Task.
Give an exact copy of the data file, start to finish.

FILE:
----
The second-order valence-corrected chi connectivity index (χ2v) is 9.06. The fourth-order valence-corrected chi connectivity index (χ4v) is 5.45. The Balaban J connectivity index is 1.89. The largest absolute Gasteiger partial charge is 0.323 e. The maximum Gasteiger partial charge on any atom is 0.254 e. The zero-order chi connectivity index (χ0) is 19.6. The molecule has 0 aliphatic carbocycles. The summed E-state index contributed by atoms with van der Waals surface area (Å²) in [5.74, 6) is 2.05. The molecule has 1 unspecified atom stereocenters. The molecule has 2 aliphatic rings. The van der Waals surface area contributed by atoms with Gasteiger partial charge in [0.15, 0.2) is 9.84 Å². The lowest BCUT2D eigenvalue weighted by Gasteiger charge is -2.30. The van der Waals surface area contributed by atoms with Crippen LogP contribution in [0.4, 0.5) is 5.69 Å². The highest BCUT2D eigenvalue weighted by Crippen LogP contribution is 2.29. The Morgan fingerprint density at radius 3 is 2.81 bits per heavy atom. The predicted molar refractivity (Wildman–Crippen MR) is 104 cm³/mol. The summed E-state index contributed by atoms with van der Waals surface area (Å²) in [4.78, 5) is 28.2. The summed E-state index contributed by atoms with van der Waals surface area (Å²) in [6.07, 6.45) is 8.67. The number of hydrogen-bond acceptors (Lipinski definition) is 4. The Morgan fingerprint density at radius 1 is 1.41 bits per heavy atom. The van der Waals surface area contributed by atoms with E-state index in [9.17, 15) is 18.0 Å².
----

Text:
The second-order valence-corrected chi connectivity index (χ2v) is 9.06. The fourth-order valence-corrected chi connectivity index (χ4v) is 5.45. The Balaban J connectivity index is 1.89. The largest absolute Gasteiger partial charge is 0.323 e. The maximum Gasteiger partial charge on any atom is 0.254 e. The zero-order chi connectivity index (χ0) is 19.6. The molecule has 0 aliphatic carbocycles. The summed E-state index contributed by atoms with van der Waals surface area (Å²) in [5.74, 6) is 2.05. The molecule has 1 unspecified atom stereocenters. The molecule has 2 aliphatic rings. The van der Waals surface area contributed by atoms with Gasteiger partial charge in [0.15, 0.2) is 9.84 Å². The lowest BCUT2D eigenvalue weighted by Gasteiger charge is -2.30. The van der Waals surface area contributed by atoms with Crippen LogP contribution in [0.4, 0.5) is 5.69 Å². The highest BCUT2D eigenvalue weighted by Crippen LogP contribution is 2.29. The Morgan fingerprint density at radius 3 is 2.81 bits per heavy atom. The predicted molar refractivity (Wildman–Crippen MR) is 104 cm³/mol. The summed E-state index contributed by atoms with van der Waals surface area (Å²) in [4.78, 5) is 28.2. The summed E-state index contributed by atoms with van der Waals surface area (Å²) in [6.07, 6.45) is 8.67. The number of hydrogen-bond acceptors (Lipinski definition) is 4. The Morgan fingerprint density at radius 1 is 1.41 bits per heavy atom. The van der Waals surface area contributed by atoms with E-state index in [9.17, 15) is 18.0 Å².